, Volume 15, Issue 4, pp 255–266 | Cite as

Genes and Gene Networks Implicated in Aggression Related Behaviour

  • Karim MalkiEmail author
  • Oliver Pain
  • Ebba Du Rietz
  • Maria Grazia Tosto
  • Jose Paya-Cano
  • Kenneth N. Sandnabba
  • Sietse de Boer
  • Leonard C. Schalkwyk
  • Frans Sluyter
Original Article


Aggressive behaviour is a major cause of mortality and morbidity. Despite of moderate heritability estimates, progress in identifying the genetic factors underlying aggressive behaviour has been limited. There are currently three genetic mouse models of high and low aggression created using selective breeding. This is the first study to offer a global transcriptomic characterization of the prefrontal cortex across all three genetic mouse models of aggression. A systems biology approach has been applied to transcriptomic data across the three pairs of selected inbred mouse strains (Turku Aggressive (TA) and Turku Non-Aggressive (TNA), Short Attack Latency (SAL) and Long Attack Latency (LAL) mice and North Carolina Aggressive (NC900) and North Carolina Non-Aggressive (NC100)), providing novel insight into the neurobiological mechanisms and genetics underlying aggression. First, weighted gene co-expression network analysis (WGCNA) was performed to identify modules of highly correlated genes associated with aggression. Probe sets belonging to gene modules uncovered by WGCNA were carried forward for network analysis using ingenuity pathway analysis (IPA). The RankProd non-parametric algorithm was then used to statistically evaluate expression differences across the genes belonging to modules significantly associated with aggression. IPA uncovered two pathways, involving NF-kB and MAPKs. The secondary RankProd analysis yielded 14 differentially expressed genes, some of which have previously been implicated in pathways associated with aggressive behaviour, such as Adrbk2. The results highlighted plausible candidate genes and gene networks implicated in aggression-related behaviour.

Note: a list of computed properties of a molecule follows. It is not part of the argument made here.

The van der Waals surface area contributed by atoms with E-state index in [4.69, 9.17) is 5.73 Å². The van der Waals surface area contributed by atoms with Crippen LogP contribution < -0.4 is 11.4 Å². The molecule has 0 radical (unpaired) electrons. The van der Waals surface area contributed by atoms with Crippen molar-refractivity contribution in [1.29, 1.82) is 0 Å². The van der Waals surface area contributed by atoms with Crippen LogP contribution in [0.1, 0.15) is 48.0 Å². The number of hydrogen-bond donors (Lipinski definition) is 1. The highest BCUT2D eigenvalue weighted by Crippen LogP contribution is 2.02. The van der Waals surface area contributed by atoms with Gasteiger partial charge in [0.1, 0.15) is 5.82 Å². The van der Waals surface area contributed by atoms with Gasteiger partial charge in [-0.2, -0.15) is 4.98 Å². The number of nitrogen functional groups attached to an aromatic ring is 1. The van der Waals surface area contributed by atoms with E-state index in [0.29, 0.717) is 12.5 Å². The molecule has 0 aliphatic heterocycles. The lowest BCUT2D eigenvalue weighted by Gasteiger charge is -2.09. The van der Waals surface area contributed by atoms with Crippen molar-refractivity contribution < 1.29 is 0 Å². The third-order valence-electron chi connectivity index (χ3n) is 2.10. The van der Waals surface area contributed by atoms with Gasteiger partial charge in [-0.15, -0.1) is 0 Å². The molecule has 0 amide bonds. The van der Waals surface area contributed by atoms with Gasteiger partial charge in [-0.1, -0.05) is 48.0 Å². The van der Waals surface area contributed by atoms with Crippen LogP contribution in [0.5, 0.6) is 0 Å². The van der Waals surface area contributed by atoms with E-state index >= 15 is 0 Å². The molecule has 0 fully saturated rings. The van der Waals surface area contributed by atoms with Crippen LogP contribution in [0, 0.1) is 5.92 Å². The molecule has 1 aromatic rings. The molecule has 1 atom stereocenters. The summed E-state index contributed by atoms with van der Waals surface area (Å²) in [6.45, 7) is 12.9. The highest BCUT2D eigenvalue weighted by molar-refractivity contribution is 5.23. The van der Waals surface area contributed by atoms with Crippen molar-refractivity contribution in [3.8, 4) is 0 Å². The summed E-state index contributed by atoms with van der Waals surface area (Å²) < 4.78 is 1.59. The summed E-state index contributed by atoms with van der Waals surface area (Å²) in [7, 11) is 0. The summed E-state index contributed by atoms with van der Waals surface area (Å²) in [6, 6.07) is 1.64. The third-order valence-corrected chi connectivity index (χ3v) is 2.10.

Aggression WGCNA RankProd SAL/LAL TA/TNA NC900/NC100 



Karim Malki is supported by an MRC grant (G9817803). At the time of writing, Oliver Pain and Ebba Du Rietze were enrolled on the GED programme at the SGDP centre at the Institute of Psychiatry, King′s College London. We are grateful to the Director of the Programme, Dr. Cathy Fernandez for her support with this project.

Conflict of interest

The authors declare no conflict of interest.

Supplementary material

10048_2014_417_MOESM1_ESM.pdf (94 kb)
Supplementary Figure 1 Flash clustered factors to identify any clear outliers. Red line shows height cut off (T = 43) marking outlying factors. (PDF 93 kb)
10048_2014_417_MOESM2_ESM.pdf (132 kb)
Supplementary Figure 2 Analysis of network topology for various soft-thresholding powers. Panel A shows the scale-free sit index (y-axis) as a function of the soft-thresholding power (x-axis). Panel B shows the mean connectivity (degree, y-axis) as a function of the soft thresholding power (x-axis). Shows the scale-free topology fit index curve flattens at approximately 0.9, determining a soft threshold of 10. (PDF 131 kb)
10048_2014_417_MOESM3_ESM.pdf (108 kb)
Supplementary Figure 3 Screen plot showing the percentage of variance explained by the principle components identified in the data. (PDF 108 kb)
10048_2014_417_MOESM4_ESM.pdf (100 kb)
Supplementary Figure 4 PCA was unable to identify any structure in the data representing gene expression differences based on aggression state. This is expected, as more predominant global-transcriptomic changes, dependent on aggression state, would have to occur for it to be detectable via PCA. However no outliers were detected. (PDF 99 kb)


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Copyright information

© Springer-Verlag Berlin Heidelberg 2014

Authors and Affiliations

  • Karim Malki
    • 1
    Email author
  • Oliver Pain
    • 1
  • Ebba Du Rietz
    • 1
  • Maria Grazia Tosto
    • 2
    • 3
  • Jose Paya-Cano
    • 1
  • Kenneth N. Sandnabba
    • 4
  • Sietse de Boer
    • 5
  • Leonard C. Schalkwyk
    • 1
    • 7
  • Frans Sluyter
    • 6
  1. 1.King′s College London, MRC Social, Genetic and Developmental Psychiatry CentreInstitute of PsychiatryLondonUK
  2. 2.Department of PsychologyUniversity of YorkYorkUK
  3. 3.Laboratory for Cognitive Investigations and Behavioural GeneticsTomsk State UniversityTomskRussia
  4. 4.Department of Psychology and LogopedicsÅbo Akademi UniversityTurkuFinland
  5. 5.Faculty of Mathematics and Natural SciencesGroningenThe Netherlands
  6. 6.Department of PsychologyUniversity of PortsmouthPortsmouthUK
  7. 7.School of Biological Sciences, University of EssexColchesterUK

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